Historians and economists regularly look to tax policies to get a sense of what happened within a particular industry, society or country. No doubt the chronicles to come about the rise of the internet age and the spread of digital culture will include serious treatment of tax issues.
Indeed, one of the biggest controversies involving eCommerce and its related areas – controversies not yet solved – involves whether and how to tax those activities. The latest issue involves eSports – one of the rising trends in digital commerce, and one of the ways through which some mall and brick-and-mortar operators hope to revive those retail properties. As one estimate put it, “in 2018, the global eSports market was valued at nearly $865 million, (and the) global eSports market revenue will reach $1.79 billion in 2022.”
All that growth is now reportedly attracting the attention of the tax man. As The Washington Post recently put it, “while professional athletes in the NFL, MLB, NHL and NBA – and entertainers – have been an attractive target to state tax collectors due to their public schedules and high salaries, gamers have been performing under the radar, until now. With the recent move to franchise type models for The Call of Duty League, Overwatch League and the NBA’s 2K League, states are becoming more aware of when these eSports competitions will take place within their borders, which teams have won big prizes and, more importantly, where the players are located.”
Indeed, it seems that in some states, winners at eSports competitions are waking up to the possibility that big chunks of their winnings – perhaps half or more – could be sent to tax authorities. As the report notes, officials in Pennsylvania are stepping up their enforcement of tax efforts involving eSports participants.
The issue isn’t really about brand-new taxes, but is about enforcing existing tax laws and applying them to eSports. “One prominent player Jay ‘sinatraa’ Won, apparently discovered this fact after winning the Overwatch League’s Grand Finals in Philadelphia in 2019, tweeting that 55 percent of his prize money for that event would be taken in taxes,” the report states.
The realm of eSports is not the only place in the greater online world where taxes are a new and sometimes confusing issue in 2020. That’s largely because in commerce, new business models beget new tax problems. Against that backdrop, tax collection in the nascent restaurant delivery space remains fragmented at best, and confusing at worst.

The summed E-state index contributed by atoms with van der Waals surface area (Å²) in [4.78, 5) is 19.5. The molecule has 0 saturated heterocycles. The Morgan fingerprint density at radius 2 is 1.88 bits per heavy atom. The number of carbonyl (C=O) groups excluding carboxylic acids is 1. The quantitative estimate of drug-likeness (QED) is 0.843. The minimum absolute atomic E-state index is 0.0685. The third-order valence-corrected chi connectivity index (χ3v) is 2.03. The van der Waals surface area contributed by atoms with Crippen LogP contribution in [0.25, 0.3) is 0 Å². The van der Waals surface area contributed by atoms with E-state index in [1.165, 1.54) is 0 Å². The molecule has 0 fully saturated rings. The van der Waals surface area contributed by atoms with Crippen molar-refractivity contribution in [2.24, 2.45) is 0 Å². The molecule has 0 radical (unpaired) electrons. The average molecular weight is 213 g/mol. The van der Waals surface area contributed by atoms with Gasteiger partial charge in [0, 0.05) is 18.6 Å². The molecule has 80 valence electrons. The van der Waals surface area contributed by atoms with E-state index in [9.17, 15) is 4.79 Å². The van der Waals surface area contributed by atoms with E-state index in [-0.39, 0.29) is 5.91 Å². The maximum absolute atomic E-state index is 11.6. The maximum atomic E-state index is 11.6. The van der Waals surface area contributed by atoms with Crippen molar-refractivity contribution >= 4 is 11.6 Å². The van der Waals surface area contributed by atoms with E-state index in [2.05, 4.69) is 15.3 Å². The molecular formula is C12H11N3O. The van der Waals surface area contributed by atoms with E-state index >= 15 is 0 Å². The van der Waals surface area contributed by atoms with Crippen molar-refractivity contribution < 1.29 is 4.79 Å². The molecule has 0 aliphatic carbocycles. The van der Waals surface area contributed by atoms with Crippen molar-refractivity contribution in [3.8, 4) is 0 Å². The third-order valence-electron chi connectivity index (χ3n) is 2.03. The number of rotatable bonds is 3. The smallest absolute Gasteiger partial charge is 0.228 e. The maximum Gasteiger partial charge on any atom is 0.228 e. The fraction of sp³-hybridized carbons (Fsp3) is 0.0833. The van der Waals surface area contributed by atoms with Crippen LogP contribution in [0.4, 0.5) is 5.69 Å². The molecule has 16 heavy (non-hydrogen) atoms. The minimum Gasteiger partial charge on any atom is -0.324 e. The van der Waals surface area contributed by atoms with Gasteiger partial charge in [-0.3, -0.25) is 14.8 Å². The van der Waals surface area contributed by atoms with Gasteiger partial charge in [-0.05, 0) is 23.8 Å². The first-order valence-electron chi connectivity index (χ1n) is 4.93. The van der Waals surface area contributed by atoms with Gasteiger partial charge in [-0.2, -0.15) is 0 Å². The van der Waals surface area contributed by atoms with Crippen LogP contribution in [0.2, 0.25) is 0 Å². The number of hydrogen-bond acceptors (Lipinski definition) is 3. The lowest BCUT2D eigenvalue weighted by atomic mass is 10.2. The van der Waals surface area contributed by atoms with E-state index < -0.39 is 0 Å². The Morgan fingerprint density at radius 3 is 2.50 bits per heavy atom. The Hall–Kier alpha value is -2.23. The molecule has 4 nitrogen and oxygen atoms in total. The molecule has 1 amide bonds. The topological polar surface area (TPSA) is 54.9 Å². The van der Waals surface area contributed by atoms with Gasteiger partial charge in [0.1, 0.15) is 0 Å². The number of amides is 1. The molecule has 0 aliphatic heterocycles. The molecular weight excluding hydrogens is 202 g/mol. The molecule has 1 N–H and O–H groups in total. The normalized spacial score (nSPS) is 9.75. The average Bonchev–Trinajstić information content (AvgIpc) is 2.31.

And although we live in a three-dimensional world, tax policy has so many variables that it can seem like seven dimensions. Consider comments by Grubhub CEO Matt Maloney, who said in November that rivals should be charging more sales taxes on delivery fees. But in many cases, these firms may not be collecting sales taxes at all. Or maybe they are, but at the wrong rates.
The sector is projected to receive more than $10 billion in delivery fees by 2023, which represents a huge leap over the $4.4 billion received in 2017.
Perhaps nowhere has the state of food delivery taxation been more succinctly rendered than in this way: Stephen Kranz, a tax lawyer with McDermott Will & Emery, has said collection policies represent a “hot mess.”
The fragmentation is apparent in the fact that food delivery services are taxed according to decades-old policies that have not kept pace with the digital age. Online delivery services might levy taxes on food charges, or on the combined total of the amount charged for the food, fees and delivery charges – resulting in significantly different taxes collected. In some cases, the taxes are collected by the marketplace, and in other cases, such as noted by The Wall Street Journal, the taxes are remitted to the restaurants themselves, which in turn remit the taxes to the states.
In an interview with Karen Webster, Scott Peterson, vice president of U.S. Tax Policy at Avalara, took note of the challenges confronting even the most diligent food delivery firm that wants to make sure the proper tax amounts are being collected.
As Peterson told Karen Webster from PYMNTS, state and local governments are all over the board when it comes to what constitutes the proper amount to be taxed – and there’s even a lack of uniformity about which points of the food ordering and delivery process need to be taxed.
Of course, all of this follows perhaps the biggest tax battle so far for eCommerce – how to tax purchases made from out-of-state customers, and how to collect from retailers that may or may not have a physical presence in a particular state.
The Wayfair Impact
In a recent interview with PYMNTS, Liz Armbruester, senior vice president of global compliance at Avalara, said 2019 represented a watershed year for tax compliance as states embraced the economic nexus model and passed marketplace facilitator laws. The ground zero, of course, was Wayfair, the 2018 case in which the Supreme Court ruled online retailers could be mandated to collect sales tax – and taxes could be levied by states on firms that do not have a physical presence in those states.
“Going back to 2018, it was kind of like the world exploded,” Armbruester told PYMNTS, with a nod toward the Wayfair decision. “We knew it was going to happen. We knew that economic nexus was going to happen. And 2019 was about, ‘How does each and every state take that opportunity and figure it out for themselves?’”
What will happen with eSports and taxes remains a work in process. But questions about taxes are never really settled – especially not in this fast-moving digital environment.